Why independent physicians could have more power than employed counterparts: Viewpoint

As physicians migrate to employed models, many are concerned that private practice physicians are losing their power.

Vladimir Sinkov, MD, a surgeon at Las Vegas-based Sinkov Spine, joined Becker's to discuss why he feels private practice physicians have more power than employed physicians. 

Editor's note: This response was edited lightly for clarity and length.

Dr. Vladimir Sinkov: Private practice physicians have more power in healthcare than their employed counterparts. Private practice physicians at least have some control over what insurance contracts they sign, where they practice, which hospitals they chose to go to operate or admit patients and what schedule they have. Employed physicians frequently relinquish those decisions to their administrators.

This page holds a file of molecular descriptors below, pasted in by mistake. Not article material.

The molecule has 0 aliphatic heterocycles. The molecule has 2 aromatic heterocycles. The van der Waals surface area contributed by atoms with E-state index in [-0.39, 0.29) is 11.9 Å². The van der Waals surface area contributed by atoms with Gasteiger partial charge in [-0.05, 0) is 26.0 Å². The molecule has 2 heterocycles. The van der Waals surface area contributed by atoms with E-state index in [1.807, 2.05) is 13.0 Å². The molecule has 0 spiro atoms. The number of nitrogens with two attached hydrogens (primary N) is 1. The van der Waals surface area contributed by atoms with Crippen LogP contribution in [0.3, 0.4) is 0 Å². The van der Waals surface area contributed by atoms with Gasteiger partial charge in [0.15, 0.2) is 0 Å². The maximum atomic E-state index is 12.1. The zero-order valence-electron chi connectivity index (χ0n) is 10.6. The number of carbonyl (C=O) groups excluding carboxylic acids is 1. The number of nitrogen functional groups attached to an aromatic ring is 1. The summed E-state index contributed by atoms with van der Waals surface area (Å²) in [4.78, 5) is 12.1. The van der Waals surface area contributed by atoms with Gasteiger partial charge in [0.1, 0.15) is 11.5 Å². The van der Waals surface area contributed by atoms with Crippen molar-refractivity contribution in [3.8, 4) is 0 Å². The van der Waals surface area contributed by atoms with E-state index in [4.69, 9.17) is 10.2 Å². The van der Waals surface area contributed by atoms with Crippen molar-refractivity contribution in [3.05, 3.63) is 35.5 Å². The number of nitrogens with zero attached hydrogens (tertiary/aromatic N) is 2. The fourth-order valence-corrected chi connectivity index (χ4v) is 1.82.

All physicians, however, have been gradually giving up their power to control the healthcare system. The main reasons for that include a lack of understanding of the financial aspects of the current healthcare system and the resulting unreasonable fear of financial loss as well as desire to 'just practice medicine' instead of getting involved in policy decisions. The rest of the healthcare entities (federal and state governments, health insurance companies, hospital systems) exploit these 'weaknesses' and continue to assert more and more control over the physicians — the actual providers of healthcare.    

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